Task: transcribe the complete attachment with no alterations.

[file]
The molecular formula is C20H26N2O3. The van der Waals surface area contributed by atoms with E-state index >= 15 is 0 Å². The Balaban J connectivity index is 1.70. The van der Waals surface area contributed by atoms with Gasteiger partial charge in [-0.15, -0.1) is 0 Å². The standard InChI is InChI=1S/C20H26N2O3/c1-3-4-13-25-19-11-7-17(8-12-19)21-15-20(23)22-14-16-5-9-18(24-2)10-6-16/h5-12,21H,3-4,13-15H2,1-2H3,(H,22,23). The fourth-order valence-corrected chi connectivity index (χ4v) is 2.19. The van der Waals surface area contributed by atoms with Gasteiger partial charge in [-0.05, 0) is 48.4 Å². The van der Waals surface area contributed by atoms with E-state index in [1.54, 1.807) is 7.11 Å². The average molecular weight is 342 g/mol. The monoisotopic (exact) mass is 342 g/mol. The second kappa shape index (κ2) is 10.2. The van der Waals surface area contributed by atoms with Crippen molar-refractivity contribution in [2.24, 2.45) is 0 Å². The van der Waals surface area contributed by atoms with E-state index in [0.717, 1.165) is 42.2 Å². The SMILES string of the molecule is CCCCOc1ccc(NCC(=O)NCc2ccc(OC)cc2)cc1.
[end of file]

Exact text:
The molecular formula is C20H26N2O3. The van der Waals surface area contributed by atoms with E-state index >= 15 is 0 Å². The Balaban J connectivity index is 1.70. The van der Waals surface area contributed by atoms with Gasteiger partial charge in [-0.15, -0.1) is 0 Å². The standard InChI is InChI=1S/C20H26N2O3/c1-3-4-13-25-19-11-7-17(8-12-19)21-15-20(23)22-14-16-5-9-18(24-2)10-6-16/h5-12,21H,3-4,13-15H2,1-2H3,(H,22,23). The fourth-order valence-corrected chi connectivity index (χ4v) is 2.19. The van der Waals surface area contributed by atoms with Gasteiger partial charge in [-0.05, 0) is 48.4 Å². The van der Waals surface area contributed by atoms with E-state index in [1.54, 1.807) is 7.11 Å². The average molecular weight is 342 g/mol. The monoisotopic (exact) mass is 342 g/mol. The second kappa shape index (κ2) is 10.2. The van der Waals surface area contributed by atoms with Crippen molar-refractivity contribution in [2.24, 2.45) is 0 Å². The van der Waals surface area contributed by atoms with E-state index in [0.717, 1.165) is 42.2 Å². The SMILES string of the molecule is CCCCOc1ccc(NCC(=O)NCc2ccc(OC)cc2)cc1.